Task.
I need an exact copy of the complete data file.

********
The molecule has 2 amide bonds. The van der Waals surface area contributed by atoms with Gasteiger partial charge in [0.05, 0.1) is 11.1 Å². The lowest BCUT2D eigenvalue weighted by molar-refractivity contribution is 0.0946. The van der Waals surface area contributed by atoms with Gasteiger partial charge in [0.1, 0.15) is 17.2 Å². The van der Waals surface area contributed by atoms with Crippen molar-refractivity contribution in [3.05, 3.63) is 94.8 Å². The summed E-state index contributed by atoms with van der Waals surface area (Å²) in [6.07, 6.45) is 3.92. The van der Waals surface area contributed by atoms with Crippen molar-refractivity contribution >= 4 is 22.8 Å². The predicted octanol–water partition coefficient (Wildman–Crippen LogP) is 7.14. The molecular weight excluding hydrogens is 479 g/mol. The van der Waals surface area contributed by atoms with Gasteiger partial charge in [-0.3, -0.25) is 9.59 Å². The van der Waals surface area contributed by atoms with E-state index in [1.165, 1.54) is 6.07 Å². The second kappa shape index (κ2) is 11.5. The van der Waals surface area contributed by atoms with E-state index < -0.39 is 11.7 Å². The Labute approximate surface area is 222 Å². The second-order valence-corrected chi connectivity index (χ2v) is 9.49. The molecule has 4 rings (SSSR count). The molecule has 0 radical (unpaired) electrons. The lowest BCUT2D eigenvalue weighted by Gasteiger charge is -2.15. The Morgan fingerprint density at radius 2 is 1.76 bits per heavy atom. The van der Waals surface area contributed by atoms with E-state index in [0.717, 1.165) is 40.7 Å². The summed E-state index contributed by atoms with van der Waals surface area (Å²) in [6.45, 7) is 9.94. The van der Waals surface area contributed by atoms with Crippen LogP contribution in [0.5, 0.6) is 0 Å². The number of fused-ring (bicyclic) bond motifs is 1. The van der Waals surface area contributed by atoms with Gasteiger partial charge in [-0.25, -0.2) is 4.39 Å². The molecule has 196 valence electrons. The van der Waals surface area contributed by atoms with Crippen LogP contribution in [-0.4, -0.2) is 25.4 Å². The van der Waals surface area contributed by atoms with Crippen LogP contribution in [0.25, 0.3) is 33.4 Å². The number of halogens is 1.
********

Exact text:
The molecule has 2 amide bonds. The van der Waals surface area contributed by atoms with Gasteiger partial charge in [0.05, 0.1) is 11.1 Å². The lowest BCUT2D eigenvalue weighted by molar-refractivity contribution is 0.0946. The van der Waals surface area contributed by atoms with Gasteiger partial charge in [0.1, 0.15) is 17.2 Å². The van der Waals surface area contributed by atoms with Crippen molar-refractivity contribution in [3.05, 3.63) is 94.8 Å². The summed E-state index contributed by atoms with van der Waals surface area (Å²) in [6.07, 6.45) is 3.92. The van der Waals surface area contributed by atoms with Crippen molar-refractivity contribution >= 4 is 22.8 Å². The predicted octanol–water partition coefficient (Wildman–Crippen LogP) is 7.14. The molecular weight excluding hydrogens is 479 g/mol. The van der Waals surface area contributed by atoms with Gasteiger partial charge in [-0.3, -0.25) is 9.59 Å². The van der Waals surface area contributed by atoms with E-state index in [1.165, 1.54) is 6.07 Å². The second kappa shape index (κ2) is 11.5. The van der Waals surface area contributed by atoms with E-state index < -0.39 is 11.7 Å². The Labute approximate surface area is 222 Å². The second-order valence-corrected chi connectivity index (χ2v) is 9.49. The molecule has 4 rings (SSSR count). The molecule has 0 radical (unpaired) electrons. The lowest BCUT2D eigenvalue weighted by Gasteiger charge is -2.15. The Morgan fingerprint density at radius 2 is 1.76 bits per heavy atom. The van der Waals surface area contributed by atoms with E-state index in [0.717, 1.165) is 40.7 Å². The summed E-state index contributed by atoms with van der Waals surface area (Å²) in [6.45, 7) is 9.94. The van der Waals surface area contributed by atoms with Crippen LogP contribution in [0.5, 0.6) is 0 Å². The number of fused-ring (bicyclic) bond motifs is 1. The van der Waals surface area contributed by atoms with Gasteiger partial charge in [-0.25, -0.2) is 4.39 Å². The molecule has 196 valence electrons. The van der Waals surface area contributed by atoms with Crippen LogP contribution in [-0.4, -0.2) is 25.4 Å². The van der Waals surface area contributed by atoms with Crippen LogP contribution in [0.25, 0.3) is 33.4 Å². The number of halogens is 1.